Stanislaw Wokulski (Mariusz Dmochowlski) is an enterprising merchant in Warsaw, circa 1878, who amassed a fortune selling arms and supplies to the Czar’s army in Russia’s war against Turkey. Now, with his wealth, he works to influence the Polish aristocracy in the city, especially Izabela Lecki (Beata Tyszkiewicz), the beautiful daughter of a bankrupt noble in “Lalka.”
Wojciech Jerzy Has began making feature films with his 1958 debut, “The Noose.” By the time he made “Lalka (The Doll)” in 1958, the filmmaker had eight films under his belt, including the undeniable masterpiece, “The Saragossa Manuscript (1965).” “Lalka” is the first Has film to be shot in color, adding an addition layer of atmosphere to the filmmaker’s formidable palette of cinematic technique.
Has adapted the 19th Century novel by Boleslaw Prus, a best seller in Poland back in 1890, and creates a drama about ambition, wealth, obsession and class distinction as seen through the eyes of Wokulski. He represents new money in Warsaw, a member of the merchant class who, despite his wealth, is disdained by the aristocracy. That does not deter Stanislaw from his affections for Izabela, who is merely amused by the shopkeeper’s attentions.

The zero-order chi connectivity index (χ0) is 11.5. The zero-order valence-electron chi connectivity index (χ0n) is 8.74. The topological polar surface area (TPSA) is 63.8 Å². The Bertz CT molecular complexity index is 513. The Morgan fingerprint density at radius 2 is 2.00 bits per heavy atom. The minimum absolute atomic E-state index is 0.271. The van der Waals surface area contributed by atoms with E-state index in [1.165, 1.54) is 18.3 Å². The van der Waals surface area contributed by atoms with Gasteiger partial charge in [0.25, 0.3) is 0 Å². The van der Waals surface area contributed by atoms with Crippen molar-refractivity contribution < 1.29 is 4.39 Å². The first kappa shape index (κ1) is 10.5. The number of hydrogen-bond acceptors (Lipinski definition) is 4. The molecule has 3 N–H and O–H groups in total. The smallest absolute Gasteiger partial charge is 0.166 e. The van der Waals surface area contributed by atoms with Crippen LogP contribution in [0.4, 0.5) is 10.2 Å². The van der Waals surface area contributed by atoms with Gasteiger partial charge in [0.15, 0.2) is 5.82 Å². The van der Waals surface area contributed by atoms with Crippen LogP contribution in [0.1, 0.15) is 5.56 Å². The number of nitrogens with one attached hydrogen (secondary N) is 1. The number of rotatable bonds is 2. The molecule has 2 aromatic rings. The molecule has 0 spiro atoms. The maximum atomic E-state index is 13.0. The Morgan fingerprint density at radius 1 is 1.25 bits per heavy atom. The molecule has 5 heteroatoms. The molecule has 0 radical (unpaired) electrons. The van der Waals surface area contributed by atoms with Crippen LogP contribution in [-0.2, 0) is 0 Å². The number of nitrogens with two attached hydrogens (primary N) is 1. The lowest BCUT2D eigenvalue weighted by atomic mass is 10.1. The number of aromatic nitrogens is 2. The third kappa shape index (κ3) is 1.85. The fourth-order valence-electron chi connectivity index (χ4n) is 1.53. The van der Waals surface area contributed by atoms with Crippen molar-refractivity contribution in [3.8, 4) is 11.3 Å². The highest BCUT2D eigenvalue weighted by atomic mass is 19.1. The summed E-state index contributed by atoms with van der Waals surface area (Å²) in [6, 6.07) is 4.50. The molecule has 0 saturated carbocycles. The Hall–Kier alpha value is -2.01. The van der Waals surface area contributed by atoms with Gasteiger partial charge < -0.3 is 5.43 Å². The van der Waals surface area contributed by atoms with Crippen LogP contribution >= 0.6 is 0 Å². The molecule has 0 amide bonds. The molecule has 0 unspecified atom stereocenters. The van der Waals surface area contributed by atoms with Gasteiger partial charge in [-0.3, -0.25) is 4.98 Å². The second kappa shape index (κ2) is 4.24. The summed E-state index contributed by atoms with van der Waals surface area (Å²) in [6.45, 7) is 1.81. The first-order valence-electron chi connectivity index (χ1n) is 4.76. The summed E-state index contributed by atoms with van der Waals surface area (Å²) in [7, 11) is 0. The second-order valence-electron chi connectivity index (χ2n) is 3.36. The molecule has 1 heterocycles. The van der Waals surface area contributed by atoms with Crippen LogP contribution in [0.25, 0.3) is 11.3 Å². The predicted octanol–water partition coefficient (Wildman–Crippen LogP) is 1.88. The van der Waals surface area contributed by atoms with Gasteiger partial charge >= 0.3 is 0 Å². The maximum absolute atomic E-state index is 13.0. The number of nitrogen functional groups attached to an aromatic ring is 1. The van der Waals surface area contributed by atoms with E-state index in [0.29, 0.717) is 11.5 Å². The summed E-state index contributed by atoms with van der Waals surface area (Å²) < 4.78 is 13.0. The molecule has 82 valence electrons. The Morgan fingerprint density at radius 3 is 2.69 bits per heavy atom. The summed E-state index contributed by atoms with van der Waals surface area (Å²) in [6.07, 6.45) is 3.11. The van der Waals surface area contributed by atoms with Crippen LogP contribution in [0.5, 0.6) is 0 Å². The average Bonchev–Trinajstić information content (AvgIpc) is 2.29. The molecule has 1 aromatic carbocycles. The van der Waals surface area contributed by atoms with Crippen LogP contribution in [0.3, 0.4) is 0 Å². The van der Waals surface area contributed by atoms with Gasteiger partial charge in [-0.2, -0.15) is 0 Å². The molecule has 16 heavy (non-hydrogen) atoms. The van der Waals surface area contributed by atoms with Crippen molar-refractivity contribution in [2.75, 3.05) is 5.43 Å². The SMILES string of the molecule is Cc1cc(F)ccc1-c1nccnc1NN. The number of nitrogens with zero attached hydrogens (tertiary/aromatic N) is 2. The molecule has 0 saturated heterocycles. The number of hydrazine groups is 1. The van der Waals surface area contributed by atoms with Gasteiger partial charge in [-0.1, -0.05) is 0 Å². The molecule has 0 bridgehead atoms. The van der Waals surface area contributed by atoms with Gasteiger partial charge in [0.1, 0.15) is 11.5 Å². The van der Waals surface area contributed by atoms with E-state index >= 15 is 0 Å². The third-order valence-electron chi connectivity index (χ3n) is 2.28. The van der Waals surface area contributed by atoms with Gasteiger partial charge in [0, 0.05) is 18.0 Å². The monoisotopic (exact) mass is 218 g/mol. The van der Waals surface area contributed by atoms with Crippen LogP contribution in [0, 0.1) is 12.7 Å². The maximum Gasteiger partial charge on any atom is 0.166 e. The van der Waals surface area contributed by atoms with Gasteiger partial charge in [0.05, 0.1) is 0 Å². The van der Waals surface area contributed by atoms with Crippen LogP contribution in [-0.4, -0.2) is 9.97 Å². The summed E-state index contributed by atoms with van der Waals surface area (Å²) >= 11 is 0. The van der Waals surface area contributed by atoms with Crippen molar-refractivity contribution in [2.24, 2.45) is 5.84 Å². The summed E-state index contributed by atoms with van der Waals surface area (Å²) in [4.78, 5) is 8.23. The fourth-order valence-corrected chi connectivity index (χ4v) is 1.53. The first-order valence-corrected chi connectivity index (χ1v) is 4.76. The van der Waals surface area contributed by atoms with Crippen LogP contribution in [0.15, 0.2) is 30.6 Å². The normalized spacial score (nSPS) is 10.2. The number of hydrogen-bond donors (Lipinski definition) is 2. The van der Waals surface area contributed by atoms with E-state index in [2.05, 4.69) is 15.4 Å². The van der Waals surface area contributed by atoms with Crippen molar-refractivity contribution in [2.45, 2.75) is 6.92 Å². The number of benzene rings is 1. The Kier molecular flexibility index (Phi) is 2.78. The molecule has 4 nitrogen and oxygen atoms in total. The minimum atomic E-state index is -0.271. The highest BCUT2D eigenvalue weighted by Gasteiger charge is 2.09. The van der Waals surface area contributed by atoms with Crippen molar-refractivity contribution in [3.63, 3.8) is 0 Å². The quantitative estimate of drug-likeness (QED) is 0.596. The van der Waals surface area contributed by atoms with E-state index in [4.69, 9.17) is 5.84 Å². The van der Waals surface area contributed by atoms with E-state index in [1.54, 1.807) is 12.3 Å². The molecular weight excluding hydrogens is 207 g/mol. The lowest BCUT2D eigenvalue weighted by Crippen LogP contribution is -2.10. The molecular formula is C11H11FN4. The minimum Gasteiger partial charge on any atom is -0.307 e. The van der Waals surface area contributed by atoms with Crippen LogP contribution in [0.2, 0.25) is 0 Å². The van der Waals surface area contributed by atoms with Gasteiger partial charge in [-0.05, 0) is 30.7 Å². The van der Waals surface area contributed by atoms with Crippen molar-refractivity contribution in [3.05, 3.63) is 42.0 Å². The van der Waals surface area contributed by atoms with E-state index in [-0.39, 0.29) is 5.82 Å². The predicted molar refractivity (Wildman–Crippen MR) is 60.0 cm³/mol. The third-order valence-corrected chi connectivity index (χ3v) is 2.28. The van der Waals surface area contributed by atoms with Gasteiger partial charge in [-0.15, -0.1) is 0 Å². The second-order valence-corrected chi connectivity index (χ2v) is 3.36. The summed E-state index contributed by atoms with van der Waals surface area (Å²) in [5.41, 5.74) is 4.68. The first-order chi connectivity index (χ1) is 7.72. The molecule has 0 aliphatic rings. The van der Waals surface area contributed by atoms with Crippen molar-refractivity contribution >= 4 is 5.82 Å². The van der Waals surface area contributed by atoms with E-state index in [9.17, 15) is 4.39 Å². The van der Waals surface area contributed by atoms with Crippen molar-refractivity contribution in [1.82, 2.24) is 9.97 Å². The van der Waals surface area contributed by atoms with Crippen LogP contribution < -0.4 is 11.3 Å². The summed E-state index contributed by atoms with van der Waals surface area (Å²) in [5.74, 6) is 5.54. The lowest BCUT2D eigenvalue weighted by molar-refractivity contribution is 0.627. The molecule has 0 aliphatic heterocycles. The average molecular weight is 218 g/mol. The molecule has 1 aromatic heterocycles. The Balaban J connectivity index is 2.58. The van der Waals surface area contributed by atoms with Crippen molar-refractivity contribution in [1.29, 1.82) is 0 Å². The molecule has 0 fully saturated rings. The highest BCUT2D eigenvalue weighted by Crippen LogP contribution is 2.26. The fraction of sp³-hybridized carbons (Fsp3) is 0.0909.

“Lalka” does a terrific job in immersing the viewer into the upper strata of Polish society as Wokulski, initially, makes inroads ingratiating him to the money-needy aristocrats. His downfall will be his unreturned love for Izabela, whose father, Tomasz (Jan Kreczmar), is heavily in debt to Stanislaw. Will the merchant break the glass ceiling and be treated as an equal to the aristocrats?
Finding a hidden gem like the films of Wojciech Jerzy Has is an experience that most cinephiles rarely get to experience. For a film nut, this is like finding the Holy Grail. “Lalka” is a near masterpiece and Has deserves the belated attention to a great filmmaker – thanks to Martin Scorsese, who brought the Polish auteur to new light. I give it an A-.
Laura also gives "Lalka (The Doll)" an A-.
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